Sunday, June 23, 2013

The Planet Thieves by Dan Krokos


The Planet Thieves
Krokos, Dan.  New York: Starscape, 2013. 978-0765334282

Quantitative Reading Level: Reading Level 6.3

Qualitative Reading Analysis:
For the grade level that this is intended for I would rate this as middle low on the "Text Complexity: Qualitative Measures Rubric for Literary Text”.  Although the book is science fiction and, as such, has some technical science fiction jargon which might push it up to middle high complexity the fact that the theme is a rather simple, the structure is fairly straightforward, and the general language and dialogue is familiar makes the overall complexity of the book middle low.  An average fifth grader who would pick this book up would probably have enough science fiction background knowledge to make this book a fairly easy read.  

Mason Stark and other cadets are on the ship The Egypt as part of their training during a break in their school.  The ESC and an alien race Tremist have been at war for many years and are currently racing to control a planet that would be suitable for both races who are running out of living space on their home planets.  After the Tremist board and overtake The Egypt and seize control of a "gate" that will allow them to effectively move a planet to another location Mason and the cadets find themselves in charge and the only ones left who can save the world.  

Content area standard:
CCSS.ELA-Literacy.RL.5.1 Quote accurately from a text when explaining what the text says explicitly and when drawing inferences from the text.
CCSS.ELA-Literacy.RL.5.2 Determine a theme of a story, drama, or poem from details in the text, including how characters in a story or drama respond to challenges or how the speaker in a poem reflects upon a topic; summarize the text.
CCSS.ELA-Literacy.RL.5.3 Compare and contrast two or more characters, settings, or events in a story or drama, drawing on specific details in the text (e.g., how characters interact).
CCSS.ELA-Literacy.RL.5.5 Explain how a series of chapters, scenes, or stanzas fits together to provide the overall structure of a particular story, drama, or poem.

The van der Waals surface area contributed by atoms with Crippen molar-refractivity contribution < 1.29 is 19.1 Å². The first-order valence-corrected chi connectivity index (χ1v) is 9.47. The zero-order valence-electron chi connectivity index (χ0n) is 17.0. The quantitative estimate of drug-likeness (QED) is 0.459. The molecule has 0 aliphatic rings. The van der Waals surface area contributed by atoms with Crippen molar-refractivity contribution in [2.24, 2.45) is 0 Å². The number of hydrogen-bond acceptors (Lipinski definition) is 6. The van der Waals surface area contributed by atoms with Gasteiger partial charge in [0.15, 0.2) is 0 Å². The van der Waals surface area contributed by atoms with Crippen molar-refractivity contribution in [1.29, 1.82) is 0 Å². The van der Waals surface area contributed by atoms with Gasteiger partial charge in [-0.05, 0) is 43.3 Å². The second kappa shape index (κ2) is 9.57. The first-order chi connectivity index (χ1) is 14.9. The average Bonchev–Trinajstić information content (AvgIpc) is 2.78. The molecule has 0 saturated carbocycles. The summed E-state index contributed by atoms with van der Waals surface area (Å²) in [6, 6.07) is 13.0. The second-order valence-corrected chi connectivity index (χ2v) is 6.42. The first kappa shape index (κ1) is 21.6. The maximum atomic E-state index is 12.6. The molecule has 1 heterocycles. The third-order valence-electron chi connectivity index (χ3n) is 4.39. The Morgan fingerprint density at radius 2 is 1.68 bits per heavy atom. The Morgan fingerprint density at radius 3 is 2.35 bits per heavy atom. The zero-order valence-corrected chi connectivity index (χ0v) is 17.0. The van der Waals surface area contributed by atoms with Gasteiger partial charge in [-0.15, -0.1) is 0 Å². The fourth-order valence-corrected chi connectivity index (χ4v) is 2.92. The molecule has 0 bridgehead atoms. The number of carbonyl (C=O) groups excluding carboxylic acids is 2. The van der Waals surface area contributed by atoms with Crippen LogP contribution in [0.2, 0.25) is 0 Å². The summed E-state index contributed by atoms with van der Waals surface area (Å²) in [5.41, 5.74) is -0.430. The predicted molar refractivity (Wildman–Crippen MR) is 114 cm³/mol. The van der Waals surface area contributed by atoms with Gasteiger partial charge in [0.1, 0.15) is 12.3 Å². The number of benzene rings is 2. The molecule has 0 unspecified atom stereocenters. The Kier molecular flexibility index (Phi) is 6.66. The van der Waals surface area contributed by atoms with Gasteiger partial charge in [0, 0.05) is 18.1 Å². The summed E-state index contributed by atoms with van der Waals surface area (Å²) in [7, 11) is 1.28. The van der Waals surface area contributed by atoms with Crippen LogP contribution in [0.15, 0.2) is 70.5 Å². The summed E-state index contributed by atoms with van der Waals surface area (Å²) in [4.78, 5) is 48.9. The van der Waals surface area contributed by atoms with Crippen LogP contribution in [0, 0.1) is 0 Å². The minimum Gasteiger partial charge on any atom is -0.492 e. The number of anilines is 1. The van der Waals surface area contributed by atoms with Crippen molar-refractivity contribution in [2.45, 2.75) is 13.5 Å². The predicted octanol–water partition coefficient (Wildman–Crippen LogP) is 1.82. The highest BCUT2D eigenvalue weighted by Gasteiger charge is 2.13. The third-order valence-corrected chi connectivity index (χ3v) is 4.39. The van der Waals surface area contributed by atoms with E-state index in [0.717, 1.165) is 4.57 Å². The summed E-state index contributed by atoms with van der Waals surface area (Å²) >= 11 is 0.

CCSS.ELA-Literacy.RL.5.9 Compare and contrast stories in the same genre (e.g., mysteries and adventure stories) on their approaches to similar themes and topics.

Curriculum Suggestions:
Readers could compare and contrast The Planet Thieves with Star Wars, Star Trek, Ender’s Game, or other science friction space books.  Students could examine the concept of tropes in the science fiction subgenre.
Author’s website:

Personal Thoughts:
I am a pretty big Star Trek fan so I enjoyed this book quite a bit.  I don’t see a lot of space science fiction besides the numerous Star Wars books so this was a refreshing addition.  While it has many similarities to both Star Trek and Star Wars middle school students will not mind.  With the Ender’s Game movie coming out soon this book may find an interested audience and it isn’t as violent or disturbing.

Subjects/Themes: Greed, good vs evil, heroism, war

Series Information:
This is the first book in a new series.

Character Names/descriptions
Mason Stark – His parents were killed in a Tremist attack, his older sister is an officer on The Egypt, and he is about to save the world.
Tom – The son of the captain of The Egypt and a rival to Mason.
Merrin – Mason’s best friend who has violet hair and very pale skin.  Turns out she isn’t who everyone thinks she is. 

High Interest Annotation:  If you like Star Trek or Star Wars then this new series is for you.  Space travel, battles, aliens, and kids your age who save the world – this book has it all. 

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